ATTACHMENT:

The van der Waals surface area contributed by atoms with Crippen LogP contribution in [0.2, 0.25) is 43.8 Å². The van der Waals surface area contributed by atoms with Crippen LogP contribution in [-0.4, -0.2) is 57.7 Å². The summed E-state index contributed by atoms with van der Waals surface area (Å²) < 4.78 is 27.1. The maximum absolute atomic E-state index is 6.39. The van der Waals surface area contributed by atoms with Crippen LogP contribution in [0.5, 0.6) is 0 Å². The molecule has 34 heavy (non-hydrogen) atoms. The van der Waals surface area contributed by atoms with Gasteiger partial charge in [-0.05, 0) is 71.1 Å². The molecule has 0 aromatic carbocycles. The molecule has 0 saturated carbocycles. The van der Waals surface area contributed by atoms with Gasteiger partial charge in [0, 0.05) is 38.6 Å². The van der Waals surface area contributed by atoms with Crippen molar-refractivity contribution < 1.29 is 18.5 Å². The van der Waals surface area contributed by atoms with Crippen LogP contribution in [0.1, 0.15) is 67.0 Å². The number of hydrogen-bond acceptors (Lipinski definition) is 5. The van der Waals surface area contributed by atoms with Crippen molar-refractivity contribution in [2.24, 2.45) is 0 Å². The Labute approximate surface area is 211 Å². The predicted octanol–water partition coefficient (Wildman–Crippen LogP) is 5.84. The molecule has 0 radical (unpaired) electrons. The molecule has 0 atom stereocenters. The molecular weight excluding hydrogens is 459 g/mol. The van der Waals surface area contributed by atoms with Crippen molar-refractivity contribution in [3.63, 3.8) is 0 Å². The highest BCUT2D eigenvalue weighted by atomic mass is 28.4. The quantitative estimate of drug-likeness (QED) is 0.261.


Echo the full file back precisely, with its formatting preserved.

The van der Waals surface area contributed by atoms with Crippen LogP contribution in [0.2, 0.25) is 43.8 Å². The van der Waals surface area contributed by atoms with Crippen LogP contribution in [-0.4, -0.2) is 57.7 Å². The summed E-state index contributed by atoms with van der Waals surface area (Å²) < 4.78 is 27.1. The maximum absolute atomic E-state index is 6.39. The van der Waals surface area contributed by atoms with Crippen LogP contribution in [0.5, 0.6) is 0 Å². The molecule has 34 heavy (non-hydrogen) atoms. The van der Waals surface area contributed by atoms with Gasteiger partial charge in [-0.05, 0) is 71.1 Å². The molecule has 0 aromatic carbocycles. The molecule has 0 saturated carbocycles. The van der Waals surface area contributed by atoms with Gasteiger partial charge in [0, 0.05) is 38.6 Å². The van der Waals surface area contributed by atoms with Crippen molar-refractivity contribution < 1.29 is 18.5 Å². The van der Waals surface area contributed by atoms with Crippen LogP contribution in [0.1, 0.15) is 67.0 Å². The number of hydrogen-bond acceptors (Lipinski definition) is 5. The van der Waals surface area contributed by atoms with Crippen molar-refractivity contribution in [2.24, 2.45) is 0 Å². The Labute approximate surface area is 211 Å². The predicted octanol–water partition coefficient (Wildman–Crippen LogP) is 5.84. The molecule has 0 radical (unpaired) electrons. The molecule has 0 atom stereocenters. The molecular weight excluding hydrogens is 459 g/mol. The van der Waals surface area contributed by atoms with Crippen molar-refractivity contribution in [3.63, 3.8) is 0 Å². The highest BCUT2D eigenvalue weighted by atomic mass is 28.4. The quantitative estimate of drug-likeness (QED) is 0.261.